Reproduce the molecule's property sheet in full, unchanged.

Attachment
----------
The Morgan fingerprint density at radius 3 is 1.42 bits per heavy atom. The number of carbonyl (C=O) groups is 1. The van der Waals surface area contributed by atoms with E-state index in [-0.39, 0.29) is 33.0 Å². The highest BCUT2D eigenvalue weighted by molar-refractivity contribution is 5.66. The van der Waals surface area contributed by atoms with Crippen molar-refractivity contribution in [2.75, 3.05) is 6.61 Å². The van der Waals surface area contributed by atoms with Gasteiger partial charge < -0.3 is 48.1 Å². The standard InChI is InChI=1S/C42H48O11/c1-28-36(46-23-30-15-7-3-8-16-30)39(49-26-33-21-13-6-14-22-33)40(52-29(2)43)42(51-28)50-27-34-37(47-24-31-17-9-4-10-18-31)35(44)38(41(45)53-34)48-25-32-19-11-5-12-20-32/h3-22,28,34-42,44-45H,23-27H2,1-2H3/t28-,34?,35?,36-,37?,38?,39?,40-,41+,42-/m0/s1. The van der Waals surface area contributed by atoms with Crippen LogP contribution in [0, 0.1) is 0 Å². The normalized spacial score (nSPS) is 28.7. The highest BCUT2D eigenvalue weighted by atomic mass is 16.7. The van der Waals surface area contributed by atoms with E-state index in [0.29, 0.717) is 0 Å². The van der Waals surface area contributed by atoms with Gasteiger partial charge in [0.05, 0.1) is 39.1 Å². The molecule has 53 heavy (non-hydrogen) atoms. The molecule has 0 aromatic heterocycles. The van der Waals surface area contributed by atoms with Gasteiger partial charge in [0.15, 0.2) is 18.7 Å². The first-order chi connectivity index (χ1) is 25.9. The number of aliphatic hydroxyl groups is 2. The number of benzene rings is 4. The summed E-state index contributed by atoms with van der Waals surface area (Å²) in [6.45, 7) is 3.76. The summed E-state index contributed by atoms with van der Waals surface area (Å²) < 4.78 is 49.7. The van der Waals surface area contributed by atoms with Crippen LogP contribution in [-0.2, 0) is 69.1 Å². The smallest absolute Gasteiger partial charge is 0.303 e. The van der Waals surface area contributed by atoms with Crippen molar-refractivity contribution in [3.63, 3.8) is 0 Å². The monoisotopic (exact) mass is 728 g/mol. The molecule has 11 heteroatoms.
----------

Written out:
The Morgan fingerprint density at radius 3 is 1.42 bits per heavy atom. The number of carbonyl (C=O) groups is 1. The van der Waals surface area contributed by atoms with E-state index in [-0.39, 0.29) is 33.0 Å². The highest BCUT2D eigenvalue weighted by molar-refractivity contribution is 5.66. The van der Waals surface area contributed by atoms with Crippen molar-refractivity contribution in [2.75, 3.05) is 6.61 Å². The van der Waals surface area contributed by atoms with Gasteiger partial charge < -0.3 is 48.1 Å². The standard InChI is InChI=1S/C42H48O11/c1-28-36(46-23-30-15-7-3-8-16-30)39(49-26-33-21-13-6-14-22-33)40(52-29(2)43)42(51-28)50-27-34-37(47-24-31-17-9-4-10-18-31)35(44)38(41(45)53-34)48-25-32-19-11-5-12-20-32/h3-22,28,34-42,44-45H,23-27H2,1-2H3/t28-,34?,35?,36-,37?,38?,39?,40-,41+,42-/m0/s1. The van der Waals surface area contributed by atoms with Crippen LogP contribution in [0, 0.1) is 0 Å². The normalized spacial score (nSPS) is 28.7. The highest BCUT2D eigenvalue weighted by atomic mass is 16.7. The van der Waals surface area contributed by atoms with E-state index in [0.29, 0.717) is 0 Å². The van der Waals surface area contributed by atoms with Gasteiger partial charge in [0.05, 0.1) is 39.1 Å². The molecule has 53 heavy (non-hydrogen) atoms. The molecule has 0 aromatic heterocycles. The van der Waals surface area contributed by atoms with Gasteiger partial charge in [0.15, 0.2) is 18.7 Å². The first-order chi connectivity index (χ1) is 25.9. The number of aliphatic hydroxyl groups is 2. The number of benzene rings is 4. The summed E-state index contributed by atoms with van der Waals surface area (Å²) in [6.45, 7) is 3.76. The summed E-state index contributed by atoms with van der Waals surface area (Å²) < 4.78 is 49.7. The van der Waals surface area contributed by atoms with Crippen LogP contribution in [-0.2, 0) is 69.1 Å². The smallest absolute Gasteiger partial charge is 0.303 e. The van der Waals surface area contributed by atoms with Crippen molar-refractivity contribution in [3.63, 3.8) is 0 Å². The monoisotopic (exact) mass is 728 g/mol. The molecule has 11 heteroatoms.